In a table, each column is assigned a specific data type, meaning you cannot insert text into a column with an INT data type or insert a decimal number into a column with a BOOLEAN data type. These data type restrictions help prevent errors, but sometimes, they can be particular. For instance, personal ID numbers should always be unique, and customers must be adults. These specific restrictions on the values in columns are called constraints. The most common constraints are NOT NULL, UNIQUE, CHECK, DEFAULT, PRIMARY KEY, and FOREIGN KEY.
Take employees with the columns: personal_id, first_name, last_name, and age with this simple SQL query:
We need to modify this table and add some constraints to it.
In this example MySQL syntax is being used. In other SQL dialects the queries may be slightly different.
The NOT NULL constraint will not allow adding a null value to a column. In the table employees, it's possible to make the age column not null.
To add the NOT NULL constraint, use ALTER TABLE MODIFY statement:
With this SQL query, adding a new employee to the table is impossible without stating their age. If there are NULL values in the age column, it will cause an error.
To remove this constraint, use ALTER TABLE MODIFY again without the NOT NULL attribute:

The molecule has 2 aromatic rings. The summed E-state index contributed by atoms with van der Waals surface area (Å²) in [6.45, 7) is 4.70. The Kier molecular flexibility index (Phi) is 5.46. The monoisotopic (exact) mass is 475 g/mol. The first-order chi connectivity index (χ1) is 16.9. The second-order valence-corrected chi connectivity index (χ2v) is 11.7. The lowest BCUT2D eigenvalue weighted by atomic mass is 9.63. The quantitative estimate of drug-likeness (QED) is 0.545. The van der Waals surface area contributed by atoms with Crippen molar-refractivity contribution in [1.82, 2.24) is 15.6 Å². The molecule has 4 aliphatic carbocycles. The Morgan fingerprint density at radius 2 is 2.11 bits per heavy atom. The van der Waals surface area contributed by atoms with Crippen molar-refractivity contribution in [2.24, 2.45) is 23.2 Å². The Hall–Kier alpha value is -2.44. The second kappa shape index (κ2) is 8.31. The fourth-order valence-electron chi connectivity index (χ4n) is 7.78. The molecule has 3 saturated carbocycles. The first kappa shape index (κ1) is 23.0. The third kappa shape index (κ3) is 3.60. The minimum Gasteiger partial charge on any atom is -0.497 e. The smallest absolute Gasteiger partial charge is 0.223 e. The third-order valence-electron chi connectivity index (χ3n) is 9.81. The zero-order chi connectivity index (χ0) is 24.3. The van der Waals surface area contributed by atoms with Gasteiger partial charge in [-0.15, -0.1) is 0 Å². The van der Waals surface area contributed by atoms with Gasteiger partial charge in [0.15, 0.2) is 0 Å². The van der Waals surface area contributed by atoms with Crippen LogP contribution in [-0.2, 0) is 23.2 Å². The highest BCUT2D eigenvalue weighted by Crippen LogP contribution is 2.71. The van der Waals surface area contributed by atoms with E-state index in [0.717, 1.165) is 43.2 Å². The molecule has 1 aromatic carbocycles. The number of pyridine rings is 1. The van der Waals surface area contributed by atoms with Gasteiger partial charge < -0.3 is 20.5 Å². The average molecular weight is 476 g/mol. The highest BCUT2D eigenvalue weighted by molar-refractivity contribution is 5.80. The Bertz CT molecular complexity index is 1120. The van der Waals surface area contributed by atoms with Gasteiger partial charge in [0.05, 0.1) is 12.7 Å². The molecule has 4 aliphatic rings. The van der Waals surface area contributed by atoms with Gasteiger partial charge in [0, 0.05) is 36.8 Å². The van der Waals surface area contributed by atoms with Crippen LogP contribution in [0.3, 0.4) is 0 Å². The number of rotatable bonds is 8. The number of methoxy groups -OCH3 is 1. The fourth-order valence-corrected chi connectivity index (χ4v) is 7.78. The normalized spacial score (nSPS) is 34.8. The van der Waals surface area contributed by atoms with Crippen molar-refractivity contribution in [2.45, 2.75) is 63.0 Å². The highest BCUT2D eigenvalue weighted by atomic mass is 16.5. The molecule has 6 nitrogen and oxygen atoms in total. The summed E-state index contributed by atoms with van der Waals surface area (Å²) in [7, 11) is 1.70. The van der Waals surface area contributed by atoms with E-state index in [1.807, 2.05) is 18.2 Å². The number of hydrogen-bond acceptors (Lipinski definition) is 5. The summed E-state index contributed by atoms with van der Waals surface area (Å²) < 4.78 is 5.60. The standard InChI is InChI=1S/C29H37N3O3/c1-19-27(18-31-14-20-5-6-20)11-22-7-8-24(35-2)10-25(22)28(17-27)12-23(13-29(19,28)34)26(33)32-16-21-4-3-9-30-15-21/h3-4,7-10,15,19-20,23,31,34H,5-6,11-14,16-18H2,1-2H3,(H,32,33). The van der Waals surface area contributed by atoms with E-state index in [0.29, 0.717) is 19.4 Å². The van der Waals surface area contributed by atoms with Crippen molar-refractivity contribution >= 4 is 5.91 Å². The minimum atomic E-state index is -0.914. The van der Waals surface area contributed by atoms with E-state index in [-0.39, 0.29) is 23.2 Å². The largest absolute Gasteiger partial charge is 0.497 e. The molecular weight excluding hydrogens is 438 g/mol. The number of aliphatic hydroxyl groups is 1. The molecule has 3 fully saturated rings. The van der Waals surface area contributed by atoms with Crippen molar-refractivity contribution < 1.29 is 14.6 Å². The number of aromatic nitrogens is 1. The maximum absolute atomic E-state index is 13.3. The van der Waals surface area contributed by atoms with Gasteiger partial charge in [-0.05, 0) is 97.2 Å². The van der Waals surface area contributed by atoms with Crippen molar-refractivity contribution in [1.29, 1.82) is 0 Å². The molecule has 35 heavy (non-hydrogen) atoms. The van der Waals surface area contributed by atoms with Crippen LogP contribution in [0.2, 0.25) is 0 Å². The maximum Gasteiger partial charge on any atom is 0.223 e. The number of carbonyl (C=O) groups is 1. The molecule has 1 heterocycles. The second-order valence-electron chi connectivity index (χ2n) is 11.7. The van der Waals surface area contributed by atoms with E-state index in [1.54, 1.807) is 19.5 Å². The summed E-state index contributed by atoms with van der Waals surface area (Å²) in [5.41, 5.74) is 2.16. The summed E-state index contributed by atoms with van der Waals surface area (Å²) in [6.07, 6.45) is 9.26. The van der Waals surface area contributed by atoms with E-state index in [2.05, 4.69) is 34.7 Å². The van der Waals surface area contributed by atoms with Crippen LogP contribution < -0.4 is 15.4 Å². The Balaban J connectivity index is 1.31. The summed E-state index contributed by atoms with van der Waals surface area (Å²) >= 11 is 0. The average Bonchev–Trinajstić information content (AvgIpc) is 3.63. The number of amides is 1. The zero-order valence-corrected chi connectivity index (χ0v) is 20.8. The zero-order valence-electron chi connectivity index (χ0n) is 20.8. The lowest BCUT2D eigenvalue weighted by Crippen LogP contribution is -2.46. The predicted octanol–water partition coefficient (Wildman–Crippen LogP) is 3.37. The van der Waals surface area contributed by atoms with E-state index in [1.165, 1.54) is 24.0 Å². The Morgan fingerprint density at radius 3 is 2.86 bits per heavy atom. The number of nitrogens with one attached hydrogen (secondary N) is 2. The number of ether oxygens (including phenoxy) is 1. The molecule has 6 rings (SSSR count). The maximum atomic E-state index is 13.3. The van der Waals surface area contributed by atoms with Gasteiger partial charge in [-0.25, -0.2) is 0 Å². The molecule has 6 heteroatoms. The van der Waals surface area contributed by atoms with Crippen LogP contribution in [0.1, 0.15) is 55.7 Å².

It is possible to use this constraint in the CREATE TABLE statement. Just add it to the end of the column type declaration:
The UNIQUE constraint will prohibit adding duplicate values to the column. In the example, the employee identifier should be unique, so it is required to add this constraint to the personal_id column.
To add a UNIQUE constraint to the column when creating the table, specify it after column type declaration:
To add UNIQUE to an existing table with a simple query using ALTER TABLE ADD UNIQUE statement:
After the query execution, personal_id becomes unique. If duplicate values are already in this column, it will cause an error, so check the table before adding this constraint.
Sometimes it is required to make more than one column unique. In this case, define a named constraint at the end of the CREATE TABLE statement:
To drop a named constraint, use ALTER TABLE DROP INDEX statement:
Level up your tech skills and advance your career
• Wide range of SQL and Databases tracks
• Study at your own pace with your personal study plan
• Focus on practice and real-world experience